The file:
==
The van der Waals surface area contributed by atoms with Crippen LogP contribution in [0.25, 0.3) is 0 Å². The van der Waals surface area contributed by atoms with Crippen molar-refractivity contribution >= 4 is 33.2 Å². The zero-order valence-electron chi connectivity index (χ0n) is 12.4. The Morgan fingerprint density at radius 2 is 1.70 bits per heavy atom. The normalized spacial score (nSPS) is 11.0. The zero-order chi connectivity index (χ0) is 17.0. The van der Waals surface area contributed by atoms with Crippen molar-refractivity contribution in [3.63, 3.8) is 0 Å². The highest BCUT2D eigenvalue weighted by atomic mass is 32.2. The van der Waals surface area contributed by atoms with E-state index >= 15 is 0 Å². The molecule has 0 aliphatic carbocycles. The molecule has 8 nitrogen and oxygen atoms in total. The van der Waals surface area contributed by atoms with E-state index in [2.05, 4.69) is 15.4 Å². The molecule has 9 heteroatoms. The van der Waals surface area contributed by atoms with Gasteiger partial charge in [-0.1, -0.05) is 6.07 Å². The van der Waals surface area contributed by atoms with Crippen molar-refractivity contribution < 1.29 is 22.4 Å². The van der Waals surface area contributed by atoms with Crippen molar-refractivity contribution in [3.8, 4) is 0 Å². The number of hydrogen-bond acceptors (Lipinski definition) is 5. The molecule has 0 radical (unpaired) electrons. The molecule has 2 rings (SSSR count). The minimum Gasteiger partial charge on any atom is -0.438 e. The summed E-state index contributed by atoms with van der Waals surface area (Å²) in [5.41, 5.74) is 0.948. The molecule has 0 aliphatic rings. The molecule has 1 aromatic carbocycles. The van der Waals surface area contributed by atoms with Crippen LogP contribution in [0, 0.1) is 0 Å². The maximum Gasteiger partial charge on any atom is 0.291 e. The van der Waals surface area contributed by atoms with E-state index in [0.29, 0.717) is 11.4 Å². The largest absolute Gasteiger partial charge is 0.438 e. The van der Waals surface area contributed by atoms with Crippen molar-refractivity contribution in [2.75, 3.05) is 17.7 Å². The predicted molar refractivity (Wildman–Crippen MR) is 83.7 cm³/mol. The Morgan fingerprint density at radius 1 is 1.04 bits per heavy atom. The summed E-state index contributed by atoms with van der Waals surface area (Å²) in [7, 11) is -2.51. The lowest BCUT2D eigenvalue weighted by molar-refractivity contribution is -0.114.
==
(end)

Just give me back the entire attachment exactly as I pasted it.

The van der Waals surface area contributed by atoms with Crippen LogP contribution in [0.25, 0.3) is 0 Å². The van der Waals surface area contributed by atoms with Crippen molar-refractivity contribution >= 4 is 33.2 Å². The zero-order valence-electron chi connectivity index (χ0n) is 12.4. The Morgan fingerprint density at radius 2 is 1.70 bits per heavy atom. The normalized spacial score (nSPS) is 11.0. The zero-order chi connectivity index (χ0) is 17.0. The van der Waals surface area contributed by atoms with Crippen molar-refractivity contribution in [3.63, 3.8) is 0 Å². The highest BCUT2D eigenvalue weighted by atomic mass is 32.2. The van der Waals surface area contributed by atoms with E-state index >= 15 is 0 Å². The molecule has 0 aliphatic carbocycles. The molecule has 8 nitrogen and oxygen atoms in total. The van der Waals surface area contributed by atoms with E-state index in [2.05, 4.69) is 15.4 Å². The molecule has 9 heteroatoms. The van der Waals surface area contributed by atoms with Gasteiger partial charge in [-0.1, -0.05) is 6.07 Å². The van der Waals surface area contributed by atoms with Crippen molar-refractivity contribution < 1.29 is 22.4 Å². The van der Waals surface area contributed by atoms with Crippen molar-refractivity contribution in [3.8, 4) is 0 Å². The number of hydrogen-bond acceptors (Lipinski definition) is 5. The molecule has 0 radical (unpaired) electrons. The molecule has 2 rings (SSSR count). The minimum Gasteiger partial charge on any atom is -0.438 e. The summed E-state index contributed by atoms with van der Waals surface area (Å²) in [5.41, 5.74) is 0.948. The molecule has 0 aliphatic rings. The molecule has 1 aromatic carbocycles. The van der Waals surface area contributed by atoms with Crippen LogP contribution in [0, 0.1) is 0 Å². The maximum Gasteiger partial charge on any atom is 0.291 e. The van der Waals surface area contributed by atoms with E-state index in [0.29, 0.717) is 11.4 Å². The largest absolute Gasteiger partial charge is 0.438 e. The van der Waals surface area contributed by atoms with Crippen molar-refractivity contribution in [2.75, 3.05) is 17.7 Å². The predicted molar refractivity (Wildman–Crippen MR) is 83.7 cm³/mol. The Morgan fingerprint density at radius 1 is 1.04 bits per heavy atom. The summed E-state index contributed by atoms with van der Waals surface area (Å²) in [7, 11) is -2.51. The lowest BCUT2D eigenvalue weighted by molar-refractivity contribution is -0.114.